Sunday, October 23, 2011

Who is the Church? (Part 4)


When thinking about who or what constitutes a "Church" it is really impossible not to look at Matthew 18:20. In this very well-known verse, Jesus says that wherever there are two or three gathered together in His name, He will be in their midst. The words of this verse have long been used by both those inside and outside the traditional denominations to claim the authority of Jesus over what they call "Church". The argument is that if we have a group of people, no matter what size, who come together, and talk about Jesus, or in some way claim affiliation with Jesus then that IS Church".

So, is this really what Jesus is saying to His disciples here, is he really placing a rubber stamp in the hands of His followers that allows them to declare any gathering loosely related to Jesus as the "Church"? Somehow, I cannot see this really being the intent of Jesus; in fact, I think it may be quite far from the actual intent. I will attempt to explain the process that lead me to believe this.


First, lets look at the other places where we see Jesus use the phrase "in my name". In the book of John, we see "in my name" paired with petition or asking something from God. In John 14:13, 14, 15:16, and 16:23,24. Jesus essentially says that when a Christian asks for anything "in His name" they will be given that thing. So is Jesus issuing a rubber stamp that gives his followers the right to claim any desire they have for themselves if and only if they tack his name on to the end of it? While there are some who actually teach and believe this to be true, it obviously cannot be since there are countless stories of prayers that had the name of Jesus attached to them that have not been answered.

While this impossibility may seem intellectually obvious, this idea has so permeated Christian thought, that most prayers from Christians of nearly every stripe are ended with the line "in Jesus name we pray, Amen". Some Christians have realized that their prayers are not being answered, do they have added the very spiritual sounding "if it be your will God" to the "give me this in Jesus name". This way, when they do not get what they want, they can simply say it was not "God's will" for them to get their request. The problem with this is that Jesus' words do not really give this option. In everyone of the above passages from John, Jesus says "ask in My name and you will receive", not "ask in My name and according to God's will, and you will receive".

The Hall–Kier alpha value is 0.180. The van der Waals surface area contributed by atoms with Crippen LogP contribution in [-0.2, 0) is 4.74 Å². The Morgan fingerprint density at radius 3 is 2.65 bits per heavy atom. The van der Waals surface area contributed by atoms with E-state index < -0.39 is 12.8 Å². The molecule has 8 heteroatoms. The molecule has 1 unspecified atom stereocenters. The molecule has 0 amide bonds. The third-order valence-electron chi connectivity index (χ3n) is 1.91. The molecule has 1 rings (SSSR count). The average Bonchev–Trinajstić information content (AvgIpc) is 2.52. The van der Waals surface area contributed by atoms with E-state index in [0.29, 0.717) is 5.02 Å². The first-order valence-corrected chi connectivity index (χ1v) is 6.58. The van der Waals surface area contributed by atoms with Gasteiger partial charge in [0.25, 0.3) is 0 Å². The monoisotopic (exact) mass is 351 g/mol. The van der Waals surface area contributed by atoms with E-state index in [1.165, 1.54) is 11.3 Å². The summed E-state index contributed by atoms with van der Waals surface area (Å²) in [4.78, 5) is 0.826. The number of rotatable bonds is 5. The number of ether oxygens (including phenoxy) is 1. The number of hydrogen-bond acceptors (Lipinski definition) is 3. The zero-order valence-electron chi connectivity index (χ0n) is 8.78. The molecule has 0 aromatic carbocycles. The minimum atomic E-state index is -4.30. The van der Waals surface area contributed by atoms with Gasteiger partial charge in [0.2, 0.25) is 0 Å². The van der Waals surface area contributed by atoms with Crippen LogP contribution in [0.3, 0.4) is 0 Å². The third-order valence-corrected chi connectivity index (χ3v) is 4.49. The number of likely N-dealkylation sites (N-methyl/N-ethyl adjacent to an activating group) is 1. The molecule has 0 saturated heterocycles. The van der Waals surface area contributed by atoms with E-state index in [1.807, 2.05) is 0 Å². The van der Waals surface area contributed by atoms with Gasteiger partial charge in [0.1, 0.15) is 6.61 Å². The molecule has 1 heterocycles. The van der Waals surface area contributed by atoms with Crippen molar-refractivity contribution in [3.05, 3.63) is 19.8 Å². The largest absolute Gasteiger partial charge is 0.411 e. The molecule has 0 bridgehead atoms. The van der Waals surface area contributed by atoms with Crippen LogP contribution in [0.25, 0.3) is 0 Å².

What then, could Jesus have been saying when he said "in My name"? While I am not certain that anyone can fully understand this, I think that the book of John gives us one more important clue. In John 17:20-26 Jesus is praying for His disciples and asks that they would be "one in Us" in the same way that Jesus was one with the Father. Maybe Jesus statement includes the idea of asking according to God's will, but also so much more. What if Jesus is saying "If you know Me, and seek to live like Me and you ask something from God because you desire to know Me more and live out God to the world in the same way I did, you will receive it, because that is God's will for you".

Now, we began this discussion about the Church, not about prayer, so lets bring it back around. What about the "in my name" with reference to the gathering of believers. If we apply the same idea here, it might look something like this :
 "wherever two or three believers come together in order to better know Me and My Father so that they might better live out God to the world in the way that I lived out My Father before them, I will honor their desire to know Me and live like Me by Joining with them".  
 How different would the Church look if this were our interpretation of Jesus' words?

FedEx,
President,
Men of Praise Motorcycle Ministry

1 comment:

  1. http://markmcculley.wordpress.com/2011/11/30/the-galatian-false-teachers-warn-those-who-wont-work-for-sanctification/

    ReplyDelete